Some of the most prominent risks present in the fledgling DeFi field come from issues with smart contracts, user error, market volatility, lack of insurance on loans and potential failure of the price mechanism.
Despite its possible advantages, the DeFi movement is still in its infancy. This means that some of the great upsides of using these platforms also come with relatively high risks. One major source of problems is smart contract vulnerability. Despite its programmed intentions, if a contract is released into the ecosystem with a flaw in its code, it can lead to loss of funds.
This has happened in the past, with perhaps some of the most notable episodes affecting Ethereum. Though the field has come a long way with audits and peer review becoming the norm, there is no guarantee that it won’t happen again. A recent example is the attack against the bZx protocol, where a hacker was able to take advantage of subtleties in how “flash loans” operate in order to steal thousands of dollars worth of Ether. While events like these do usually lead to updated solutions for the underlying problems, there are likely to be more discovered and exploited errors before these systems operate flawlessly.
This smart contract vulnerability can be closely tied to another common problem currently afflicting the space: user error. Even if developers think their code is airtight, they cannot anticipate the ways in which users will interact with their applications. Millions of dollars have been lost due to users sending their funds to the wrong address, such as a DApp’s smart contract blockchain address. This is a problem that can often be rectified with new token standards such as ERC-777, which can detect and block these mistaken transactions, although raising the transaction costs.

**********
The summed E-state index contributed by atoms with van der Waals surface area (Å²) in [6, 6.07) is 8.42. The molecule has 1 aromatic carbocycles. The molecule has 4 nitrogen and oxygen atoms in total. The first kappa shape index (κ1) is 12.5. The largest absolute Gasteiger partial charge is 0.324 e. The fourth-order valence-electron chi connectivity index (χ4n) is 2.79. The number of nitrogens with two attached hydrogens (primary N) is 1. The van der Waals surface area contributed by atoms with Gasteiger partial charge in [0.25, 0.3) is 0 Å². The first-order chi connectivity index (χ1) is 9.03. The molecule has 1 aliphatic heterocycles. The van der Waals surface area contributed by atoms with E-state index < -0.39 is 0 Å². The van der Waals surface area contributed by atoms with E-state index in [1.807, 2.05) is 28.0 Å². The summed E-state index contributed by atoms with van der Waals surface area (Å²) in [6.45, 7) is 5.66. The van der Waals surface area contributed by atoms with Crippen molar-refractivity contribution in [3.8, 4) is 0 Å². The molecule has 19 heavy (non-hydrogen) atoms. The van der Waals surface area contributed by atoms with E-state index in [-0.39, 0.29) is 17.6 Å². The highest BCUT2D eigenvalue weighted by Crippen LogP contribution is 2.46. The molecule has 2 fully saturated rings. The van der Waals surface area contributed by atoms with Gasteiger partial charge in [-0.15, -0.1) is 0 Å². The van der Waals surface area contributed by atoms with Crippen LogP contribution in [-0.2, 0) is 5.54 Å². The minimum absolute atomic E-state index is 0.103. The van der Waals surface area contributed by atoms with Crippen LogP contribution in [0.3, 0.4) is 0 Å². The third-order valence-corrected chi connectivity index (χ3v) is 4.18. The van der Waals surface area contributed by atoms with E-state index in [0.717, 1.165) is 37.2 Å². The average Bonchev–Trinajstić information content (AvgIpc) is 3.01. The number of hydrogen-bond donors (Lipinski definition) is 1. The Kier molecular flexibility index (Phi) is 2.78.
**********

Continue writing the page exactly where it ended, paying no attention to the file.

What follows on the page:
Another facet that many users don’t consider is both internal governance of an asset as well as its external regulations. Essentially, there is always a chance that a given project can change who runs the platform or how it is operated, sometimes with little to no warning. Furthermore, local governments can enact new regulations that do anything from augment when a specific currency can be used or render the currency illegal altogether.
Other pitfalls, such as the unpredictable markets that underlie some of these decentralized services, combined with a lack of insurance, means there is currently still a very real risk of an investor losing large sums of money even if neither they nor the developers made a single mistake.